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What the West can learn from Egypt

Egypt’s coup presents the West with a massive dilemma as leaders try to work out how to respond.

Just a year after taking office after the country’s first free election for 30 years, Islamist Mohammed Morsi was unceremoniously removed from power and placed under arrest.

Egyptian Coup

While neither Cameron or Obama will shed a tear at seeing the back of Morsi’s Muslim Brotherhood, they feel they can’t openly support a coup, even one brought about by a popular uprising, for fear of  ‘setting a dangerous precedent’.

‘Democracy is a tricky thing to get right,’ people say and then go on to explain Egypt needs time to evolve into a Western style democracy.

This view is misted by our arrogance.

Actually, what’s happening in Egypt along with the protests in countries as diverse as Turkey and Brazil, should be seen as the dawning of a new type of democracy.

Protests like these happen when people feel they don’t have the ability to change things by the available political methods.

Those arguing for the supremacy of Western democratic structures say the public gets to judge its leaders at elections and any actions outside this risk causing undemocratic chaos.

As I write, the Egyptian army is only using blanks bullets and tear gas to quell the understandably angry supporters of the deposed president but they already report six deaths. We’d be very lucky if the numbers stay this low over the coming weeks.

There’s a substantial risk of the country slipping into a messy civil war but the fresh elections that Western leaders are calling for might not be the soothing remedy that they hope for.

The people now have a taste for affecting change and that genie might not be easy to put back in the democratic election bottle.


Maybe the answer is not to try.

Maybe we can move towards societies where citizens have more day-today power, through channels like referendums,  and constitutionally binding petition policies, future political change could be built into systems and won’t involve military might or popular uprisings.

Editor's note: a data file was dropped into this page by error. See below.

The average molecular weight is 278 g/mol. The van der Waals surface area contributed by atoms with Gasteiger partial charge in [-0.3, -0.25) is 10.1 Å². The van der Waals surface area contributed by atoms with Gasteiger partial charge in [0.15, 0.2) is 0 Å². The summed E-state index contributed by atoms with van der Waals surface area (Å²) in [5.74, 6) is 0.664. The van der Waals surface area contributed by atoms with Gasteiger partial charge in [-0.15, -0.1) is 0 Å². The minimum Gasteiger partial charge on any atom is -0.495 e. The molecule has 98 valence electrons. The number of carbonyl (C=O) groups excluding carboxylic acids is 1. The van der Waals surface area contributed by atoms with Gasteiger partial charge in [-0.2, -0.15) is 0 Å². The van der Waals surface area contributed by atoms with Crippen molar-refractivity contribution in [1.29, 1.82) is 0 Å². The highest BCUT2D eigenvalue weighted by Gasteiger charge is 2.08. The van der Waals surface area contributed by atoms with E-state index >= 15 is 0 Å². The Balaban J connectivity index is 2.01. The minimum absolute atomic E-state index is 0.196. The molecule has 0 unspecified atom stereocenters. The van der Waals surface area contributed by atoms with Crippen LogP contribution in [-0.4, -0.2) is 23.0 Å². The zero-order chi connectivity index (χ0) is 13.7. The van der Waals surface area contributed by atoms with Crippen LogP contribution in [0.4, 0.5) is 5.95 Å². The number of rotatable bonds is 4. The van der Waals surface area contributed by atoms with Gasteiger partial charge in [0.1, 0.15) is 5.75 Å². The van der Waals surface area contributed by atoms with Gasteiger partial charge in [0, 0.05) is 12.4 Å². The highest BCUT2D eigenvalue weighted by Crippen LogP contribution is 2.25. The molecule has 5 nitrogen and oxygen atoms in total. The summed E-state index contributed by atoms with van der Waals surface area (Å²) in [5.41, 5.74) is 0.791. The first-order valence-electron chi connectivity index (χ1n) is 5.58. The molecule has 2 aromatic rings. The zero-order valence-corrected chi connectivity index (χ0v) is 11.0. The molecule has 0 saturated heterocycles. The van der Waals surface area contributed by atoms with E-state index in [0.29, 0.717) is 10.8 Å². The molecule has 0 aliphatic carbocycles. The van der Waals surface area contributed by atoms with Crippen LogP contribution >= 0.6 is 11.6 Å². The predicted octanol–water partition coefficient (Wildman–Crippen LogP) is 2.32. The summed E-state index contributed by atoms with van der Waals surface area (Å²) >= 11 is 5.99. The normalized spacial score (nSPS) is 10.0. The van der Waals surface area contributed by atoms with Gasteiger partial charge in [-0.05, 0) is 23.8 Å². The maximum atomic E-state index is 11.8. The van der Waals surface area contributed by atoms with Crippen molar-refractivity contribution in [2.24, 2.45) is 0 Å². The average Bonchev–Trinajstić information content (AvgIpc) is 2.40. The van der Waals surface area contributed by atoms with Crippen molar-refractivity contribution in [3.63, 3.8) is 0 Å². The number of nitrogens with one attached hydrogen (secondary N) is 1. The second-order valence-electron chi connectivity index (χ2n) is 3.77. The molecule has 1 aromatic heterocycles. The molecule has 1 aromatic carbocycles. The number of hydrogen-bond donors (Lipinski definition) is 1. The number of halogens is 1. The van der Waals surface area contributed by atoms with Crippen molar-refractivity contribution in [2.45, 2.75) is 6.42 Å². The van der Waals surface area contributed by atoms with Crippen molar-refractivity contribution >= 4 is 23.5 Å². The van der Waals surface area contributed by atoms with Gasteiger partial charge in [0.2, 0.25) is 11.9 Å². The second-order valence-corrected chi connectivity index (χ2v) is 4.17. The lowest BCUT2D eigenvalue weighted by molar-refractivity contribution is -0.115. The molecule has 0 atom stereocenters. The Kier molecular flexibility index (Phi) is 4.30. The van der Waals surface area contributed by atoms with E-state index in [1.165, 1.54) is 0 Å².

Technology is increasing access to information and allowing people to organise quickly and organically around individual issues or even just general displeasure.

For decades we’ve lamented that the connection between politics and the people has got weaker and weaker. Fewer people bother to vote or consider themselves politically aware.

With the main political parties across the world huddling together in tighter and tighter policy agreement and the world’s press presenting a smaller and smaller range of self-interested views, it’s no wonder politics has seemed remote from the lives of most people.

Social media has allowed information to break free from the grip of the mainstream media.

The Arab Spring, the London riots, Greek protests, Occupy movement, Turkish protests, Brazilian protests and many other smaller uprisings have all been fuelled not by the mainstream media but by people talking to other people.

We shouldn’t be afraid of people becoming more politically aware.

The only route to a truly fair world is by the people having wider awareness and a feeling that change really is possible.

Take a look a this video of a 12 year old Egyptian boy being interviewed about the troubles and tell me he doesn’t present a shining hope for the future.

Western nations which have constitutions understandably treat them as sacrosanct.  In many cases they have served citizens for centuries.

But the US constitution didn’t stop slavery and regardless of the legal statues of individual ‘free’ nations, human rights remain suppressed all over the planet.

Democracy is defined as: Government by the people; a form of government in which the supreme power is vested in the people and exercised directly by them or by their elected agents under a free electoral system.

We seem to have forgotten the first part of this ‘by the people’ and instead are focussing on the ‘or by elected agents’ bit.

The democratic theorist Benjamin Barber says in his blog, A Stormy Summer for Democracy: The Arab Spring at Risk; 

Speak not of the road to democracy but the roads to democracy: for there are as many paths to liberty as there are peoples and cultural histories. You cannot win freedom by imitating another country’s constitution or having friends Fed-X you their Bill of Rights.

It’s the voice of the people that matters and if we now have new ways of letting the people be heard then maybe it’s time to have constitutions and statutes which acknowledge this.

It seems strangely symbolic that Egypt’s latest revolution happened on the day Americans celebrate ousting those pesky British and taking control of their own destinies.

If Egypt can create a new type of constitution that allows closer scrutiny of political leaders by an informed and politicised public, the chaos might give birth to a new type of democracy.

If this happens then it’s the Western democracies that will then need to evolve.

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